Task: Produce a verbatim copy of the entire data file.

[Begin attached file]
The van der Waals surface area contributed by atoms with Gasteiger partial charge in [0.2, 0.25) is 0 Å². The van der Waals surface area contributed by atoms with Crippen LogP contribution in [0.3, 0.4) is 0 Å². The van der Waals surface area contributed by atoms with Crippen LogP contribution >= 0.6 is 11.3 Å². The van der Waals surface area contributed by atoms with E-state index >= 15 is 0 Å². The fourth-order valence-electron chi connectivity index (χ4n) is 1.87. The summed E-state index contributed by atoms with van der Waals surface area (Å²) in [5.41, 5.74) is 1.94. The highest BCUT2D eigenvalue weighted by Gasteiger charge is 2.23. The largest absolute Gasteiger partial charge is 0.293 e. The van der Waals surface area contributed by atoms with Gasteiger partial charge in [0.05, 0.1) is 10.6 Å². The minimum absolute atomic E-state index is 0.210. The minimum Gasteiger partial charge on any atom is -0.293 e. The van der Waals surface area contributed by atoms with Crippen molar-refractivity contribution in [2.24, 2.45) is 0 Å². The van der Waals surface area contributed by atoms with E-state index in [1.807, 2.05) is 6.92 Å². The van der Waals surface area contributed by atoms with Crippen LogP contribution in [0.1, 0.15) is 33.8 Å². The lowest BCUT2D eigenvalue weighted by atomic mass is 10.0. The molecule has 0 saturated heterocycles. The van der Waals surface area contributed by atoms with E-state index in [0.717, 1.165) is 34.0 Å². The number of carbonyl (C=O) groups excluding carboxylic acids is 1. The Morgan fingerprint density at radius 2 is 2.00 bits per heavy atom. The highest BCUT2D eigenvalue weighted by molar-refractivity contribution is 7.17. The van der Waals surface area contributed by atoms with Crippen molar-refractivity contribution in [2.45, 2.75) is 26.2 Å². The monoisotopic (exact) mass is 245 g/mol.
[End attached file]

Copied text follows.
The van der Waals surface area contributed by atoms with Gasteiger partial charge in [0.2, 0.25) is 0 Å². The van der Waals surface area contributed by atoms with Crippen LogP contribution in [0.3, 0.4) is 0 Å². The van der Waals surface area contributed by atoms with Crippen LogP contribution >= 0.6 is 11.3 Å². The van der Waals surface area contributed by atoms with E-state index >= 15 is 0 Å². The fourth-order valence-electron chi connectivity index (χ4n) is 1.87. The summed E-state index contributed by atoms with van der Waals surface area (Å²) in [5.41, 5.74) is 1.94. The highest BCUT2D eigenvalue weighted by Gasteiger charge is 2.23. The largest absolute Gasteiger partial charge is 0.293 e. The van der Waals surface area contributed by atoms with Gasteiger partial charge in [0.05, 0.1) is 10.6 Å². The minimum absolute atomic E-state index is 0.210. The minimum Gasteiger partial charge on any atom is -0.293 e. The van der Waals surface area contributed by atoms with Crippen molar-refractivity contribution in [2.24, 2.45) is 0 Å². The van der Waals surface area contributed by atoms with E-state index in [1.807, 2.05) is 6.92 Å². The van der Waals surface area contributed by atoms with Crippen LogP contribution in [0.1, 0.15) is 33.8 Å². The lowest BCUT2D eigenvalue weighted by atomic mass is 10.0. The molecule has 0 saturated heterocycles. The van der Waals surface area contributed by atoms with E-state index in [0.717, 1.165) is 34.0 Å². The number of carbonyl (C=O) groups excluding carboxylic acids is 1. The Morgan fingerprint density at radius 2 is 2.00 bits per heavy atom. The highest BCUT2D eigenvalue weighted by molar-refractivity contribution is 7.17. The van der Waals surface area contributed by atoms with Crippen molar-refractivity contribution in [2.45, 2.75) is 26.2 Å². The monoisotopic (exact) mass is 245 g/mol.